Nobody wants to look at serious, turgid art in the summertime. Names of exhibitions echo the breeziness of the artwork shown, and Summer Light at dBerman Gallery is no exception.
Gallery assistant and curator Anastasia Budziszewski has done it right, serving up the kind of cheerful art we desire at this time of year — as you move from artist to artist throughout the show, the bright colors and distinct materials are decidedly upbeat. Summer Light has great flow.
Faith Gay has made some new polka dotted squares that show off her appreciation of contrasting colors and basic groovy-ness. She combines circles within the grid of a square and makes it look informal and fun. Her rich pallet is completed by a glossy resin shine. There is something about the cleanness of plastic, and Faith’s plastic is so gay that across the wall, Daphne Parks’ paintings on shaped paper come off a bit creepily. They could be seen as little topographical maps, but their minute lines instead reminded me to check for new varicose veins. Even their hot pink and purple color scheme led me to think of artist/singer Gina Volpe’s freaky wart-filled portraits.
I’ll drive across town to see the resin paintings of Kim Squaglia any day. They’re like unsalted butter, they’re so perfectly bubble-less. That’s why it’s real cute when she paints little tiny “o’s through the compositions. Squaglia takes glazing really, really, seriously. Sometimes when I see a painting with resin I think the artist doesn’t want to buy glass, or they are varnishing to hide inconsistent mediums. How nice to see delicate paintings that use the transparency of resin like it’s pure watercolor, letting the light shine through all those milky layers.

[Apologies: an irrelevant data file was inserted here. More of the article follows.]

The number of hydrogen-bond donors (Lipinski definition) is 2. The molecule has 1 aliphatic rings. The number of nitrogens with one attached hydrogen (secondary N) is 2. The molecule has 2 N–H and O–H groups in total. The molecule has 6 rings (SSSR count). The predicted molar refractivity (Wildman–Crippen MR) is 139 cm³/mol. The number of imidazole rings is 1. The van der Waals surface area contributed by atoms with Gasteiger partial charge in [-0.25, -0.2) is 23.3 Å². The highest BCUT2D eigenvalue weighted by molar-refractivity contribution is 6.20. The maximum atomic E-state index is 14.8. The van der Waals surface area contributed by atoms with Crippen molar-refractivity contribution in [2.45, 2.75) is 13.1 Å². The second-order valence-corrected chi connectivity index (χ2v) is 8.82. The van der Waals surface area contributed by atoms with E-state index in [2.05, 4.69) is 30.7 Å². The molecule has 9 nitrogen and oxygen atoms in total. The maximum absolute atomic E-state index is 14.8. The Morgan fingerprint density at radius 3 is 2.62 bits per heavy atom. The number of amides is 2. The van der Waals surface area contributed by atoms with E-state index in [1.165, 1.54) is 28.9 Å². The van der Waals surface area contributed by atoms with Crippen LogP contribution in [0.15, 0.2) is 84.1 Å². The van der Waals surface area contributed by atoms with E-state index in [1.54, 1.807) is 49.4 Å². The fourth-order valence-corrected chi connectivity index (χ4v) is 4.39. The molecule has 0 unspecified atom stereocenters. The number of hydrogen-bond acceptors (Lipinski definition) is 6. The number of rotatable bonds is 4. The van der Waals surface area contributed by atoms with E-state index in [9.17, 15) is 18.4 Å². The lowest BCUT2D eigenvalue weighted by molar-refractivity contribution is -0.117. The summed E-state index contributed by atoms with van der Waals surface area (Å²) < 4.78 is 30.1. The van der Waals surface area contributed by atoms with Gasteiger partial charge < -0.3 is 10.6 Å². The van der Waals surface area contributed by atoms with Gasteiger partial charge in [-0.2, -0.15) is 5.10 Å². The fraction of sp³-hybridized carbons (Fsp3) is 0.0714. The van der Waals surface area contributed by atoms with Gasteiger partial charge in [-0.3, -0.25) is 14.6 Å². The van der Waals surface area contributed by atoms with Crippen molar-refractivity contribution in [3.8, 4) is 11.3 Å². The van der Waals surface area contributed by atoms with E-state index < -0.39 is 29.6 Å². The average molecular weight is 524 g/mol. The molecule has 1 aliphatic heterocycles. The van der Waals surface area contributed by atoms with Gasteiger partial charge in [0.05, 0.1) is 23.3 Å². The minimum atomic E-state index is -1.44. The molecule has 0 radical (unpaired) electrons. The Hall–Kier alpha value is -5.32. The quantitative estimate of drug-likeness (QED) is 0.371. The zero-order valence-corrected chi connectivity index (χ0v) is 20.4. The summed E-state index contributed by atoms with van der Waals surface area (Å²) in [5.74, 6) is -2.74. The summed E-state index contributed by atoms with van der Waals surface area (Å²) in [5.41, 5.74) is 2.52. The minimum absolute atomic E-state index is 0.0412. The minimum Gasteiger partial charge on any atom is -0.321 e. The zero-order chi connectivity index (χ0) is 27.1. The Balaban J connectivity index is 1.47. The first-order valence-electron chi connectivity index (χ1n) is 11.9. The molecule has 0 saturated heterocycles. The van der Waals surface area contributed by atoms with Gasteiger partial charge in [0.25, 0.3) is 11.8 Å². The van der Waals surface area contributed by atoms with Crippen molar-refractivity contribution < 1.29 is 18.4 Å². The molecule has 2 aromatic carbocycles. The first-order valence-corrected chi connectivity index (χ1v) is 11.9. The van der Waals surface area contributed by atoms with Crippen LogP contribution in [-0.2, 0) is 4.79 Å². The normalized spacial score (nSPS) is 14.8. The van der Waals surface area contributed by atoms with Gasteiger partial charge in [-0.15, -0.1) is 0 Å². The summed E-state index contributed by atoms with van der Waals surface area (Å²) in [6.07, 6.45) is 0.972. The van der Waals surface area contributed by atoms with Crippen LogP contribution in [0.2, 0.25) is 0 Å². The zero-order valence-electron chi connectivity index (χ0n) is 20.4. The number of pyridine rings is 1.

Liz Ward’s delicate watercolors are like monochromatic, lacy space fungus. Lance Letscher’s paper collages are approachable and comforting. His colors are the most demure of this chipper group, looking tanned and weathered but very complementary (appropriately so for the only male in the bunch). And Letscher’s manly blocks and stripes show a forthright appreciation of basic abstraction.
More mercurial to me was Hillevi Baar’s work. I admire a woman who apparently can draw wallpaper until the cows come home. Her filigree patterns make me think of Dutch fineries, and there is a pleasant absence of figuration in her work. She demonstrates a keenness for transparency, shadows and lighting by drawing her Muslim tirades on billowing mylar. They are translucent half-sculptures, casting intricate shadows. I say, let the summer light shine!
Rachel Koper is an artist and writer living in Austin.